Lessons in hosting webinars

As part of the design for Modern Learning Leader, I’ve been hosting a series of five webinars. The purpose of the webinars on the programme is to provide a baseline of understanding and exploration of topics so that when we get to the two day workshop, people are already primed and full of content which they’re ready to explore and develop their thinking.

Last night was the last of the webinars and I think this is a good opportunity to reflect on how they’ve run, what they’ve helped with, and any other insights. Also, I’m actively sharing my practise as part of the programme facilitation – there’s no reason to have to hold back my thinking and my practise, particularly in the exploration of a topic like this.

In the context of the programme, the webinars are supported by an ongoing Slack group. This has been essential to provide a platform where people can connect with one another, with presenters, and carry out their self-reflection as well as sharing insights with each other. I chose Slack because of the channels that can be created which allow the topics to have their own space for discussion.

What’s been great to see happen, and it was designed to happen this way, is that the presenters engaged with the people on the programme ahead of their webinars, helping to shape the content they presented. They were able to share slide decks ahead of the webinars, direct people to other content and resources, and just be part of the ongoing dialogue happening through the channels. For me, that’s the mark of a good design process right there (not to pay myself too much on the back).

I chose Webex as the platform for hosting the webinars. I went with them mostly because of the cost side. They’re an affordable platform, and provide all the levels of functionality I was after. Primarily these were: chat facility, recording facility, screen sharing facility.

I also made the active choice to only host the webinars and not be the presenter for each. To that end, I thought carefully about who to ask to be the presenters and really sought to make sure the group of presenters were a diverse bunch, and I think I did a good job of that. There were five presenters altogether, one for each topic. Three were white men, and two were women – one was white and the other from BME background. I perhaps could have achieved a bit better, and I’m open to hearing any opinions people have on this. Representations matters, and, for me, diversity and inclusion matter. It’s important people on a programme are invited to experience a different kind of programme without having to rely on the same old tropes because that’s what we’re used to doing.

I also chose to pay each presenter. It wasn’t a lot, and I recognised that I’m asking people to devote and commit to helping me make the programme awesome. It’s only fair that the presenters receive something for that. As I read somewhere recently about paid for programmes, if you can ask people to pay for being there, you can afford to pay for people to present there. That’s pretty fair in my books.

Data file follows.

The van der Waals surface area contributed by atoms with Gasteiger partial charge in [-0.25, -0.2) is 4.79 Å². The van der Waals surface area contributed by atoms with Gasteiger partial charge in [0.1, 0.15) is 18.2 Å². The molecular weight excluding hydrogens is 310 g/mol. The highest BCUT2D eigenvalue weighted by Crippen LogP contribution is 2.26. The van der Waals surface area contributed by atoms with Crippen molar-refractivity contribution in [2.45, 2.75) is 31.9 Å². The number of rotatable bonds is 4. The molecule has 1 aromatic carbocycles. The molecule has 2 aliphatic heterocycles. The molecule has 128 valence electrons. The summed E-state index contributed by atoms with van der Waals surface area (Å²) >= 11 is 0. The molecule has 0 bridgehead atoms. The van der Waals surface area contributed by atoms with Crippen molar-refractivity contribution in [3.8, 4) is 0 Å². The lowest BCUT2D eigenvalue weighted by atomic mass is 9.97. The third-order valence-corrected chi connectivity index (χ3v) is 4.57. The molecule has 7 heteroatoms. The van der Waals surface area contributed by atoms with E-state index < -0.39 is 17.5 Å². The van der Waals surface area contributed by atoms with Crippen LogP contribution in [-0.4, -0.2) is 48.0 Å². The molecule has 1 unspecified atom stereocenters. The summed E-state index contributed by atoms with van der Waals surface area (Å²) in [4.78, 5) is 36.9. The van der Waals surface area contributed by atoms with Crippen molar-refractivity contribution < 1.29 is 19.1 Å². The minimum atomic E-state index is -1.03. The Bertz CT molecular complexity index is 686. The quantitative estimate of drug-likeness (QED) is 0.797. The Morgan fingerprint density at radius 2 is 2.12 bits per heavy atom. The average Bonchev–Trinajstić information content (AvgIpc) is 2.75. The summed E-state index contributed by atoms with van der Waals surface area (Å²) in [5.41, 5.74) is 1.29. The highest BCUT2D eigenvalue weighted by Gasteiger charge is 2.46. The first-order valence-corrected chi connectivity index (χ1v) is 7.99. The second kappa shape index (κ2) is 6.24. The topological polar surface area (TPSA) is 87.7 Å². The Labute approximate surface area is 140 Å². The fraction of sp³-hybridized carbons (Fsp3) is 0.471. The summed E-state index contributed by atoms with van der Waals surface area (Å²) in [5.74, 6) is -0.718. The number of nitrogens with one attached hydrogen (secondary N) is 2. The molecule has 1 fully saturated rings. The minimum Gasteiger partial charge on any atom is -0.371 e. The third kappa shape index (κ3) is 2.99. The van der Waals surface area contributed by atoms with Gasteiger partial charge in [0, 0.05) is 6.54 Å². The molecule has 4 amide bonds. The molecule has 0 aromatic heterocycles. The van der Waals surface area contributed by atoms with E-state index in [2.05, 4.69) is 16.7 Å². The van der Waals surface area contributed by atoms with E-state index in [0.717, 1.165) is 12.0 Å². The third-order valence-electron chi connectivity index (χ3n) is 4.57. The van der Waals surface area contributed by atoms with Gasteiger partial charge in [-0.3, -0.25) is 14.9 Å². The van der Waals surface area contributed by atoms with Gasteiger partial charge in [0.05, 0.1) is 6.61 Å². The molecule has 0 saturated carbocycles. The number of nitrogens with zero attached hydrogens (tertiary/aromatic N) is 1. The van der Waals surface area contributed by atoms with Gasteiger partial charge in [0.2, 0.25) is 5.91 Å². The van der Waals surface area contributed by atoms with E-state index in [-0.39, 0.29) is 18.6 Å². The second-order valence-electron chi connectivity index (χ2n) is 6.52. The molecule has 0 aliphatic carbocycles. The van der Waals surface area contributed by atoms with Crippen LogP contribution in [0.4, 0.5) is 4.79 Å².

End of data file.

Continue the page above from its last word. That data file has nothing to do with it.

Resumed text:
As many others who host webinars will attest, hosting webinars is not the same as facilitating an in-person workshop. You have to pay careful attention to the inclusion of people attending as otherwise it just becomes a broadcast. This means using the chat actively. I’m glad I chose to host because I was able to follow the chat, contribute to people’s comments as they were writing them, and provide links to online content the presenter may have been referencing. Webex allows for all this to happen quite easily. I’m going to make a shout out in particular to Barbara Thompson and how she chose to start the webinar. She shared with people what she had present with her where she was, and invited everyone else to do the same. As a soft way to introduce one another, and create some empathy with people this was an ace way to create connection and inclusion.

Before hosting this series, I was quite inexperienced in being the host, often just being an attendee or sometimes being a presenter. So I’ve often not worried about the technical side of things. There were some interesting lessons for me along the way, and I accepted that I didn’t need to know the ins and outs of the technology. There were people on the programme who were / are very generous with what they know about webinar technology, and they helped answer any tech questions people had as we went through the webinars.

(I’d say I’m still inexperienced even though I’ve done these five.)

I also chose to make the webinars specifically available to be booked separately in case people in the network wanted to be able to attend them without committing to the programme. This was taken up by one person proper who couldn’t commit to the programme and so booked each one. On the first webinar, we also had an additional person who was interested in the topic specifically. I’m glad I did this because it shows that you don’t have to make things exclusively available or not (I mean they were because it was paid for, and that’s how they were intended to be). You can create an appetite for activity even though you’re not making things openly available to all.

Lastly, I have big appreciation for my presenters on the webinars. They carefully thought about what they wanted to present, how the webinars would run, and how they engaged with people on the programme. Phil Willcox, Ross Garner, Barbara Thompson, Stella Collins and Martin Couzins all did top notch jobs for which I’m grateful.

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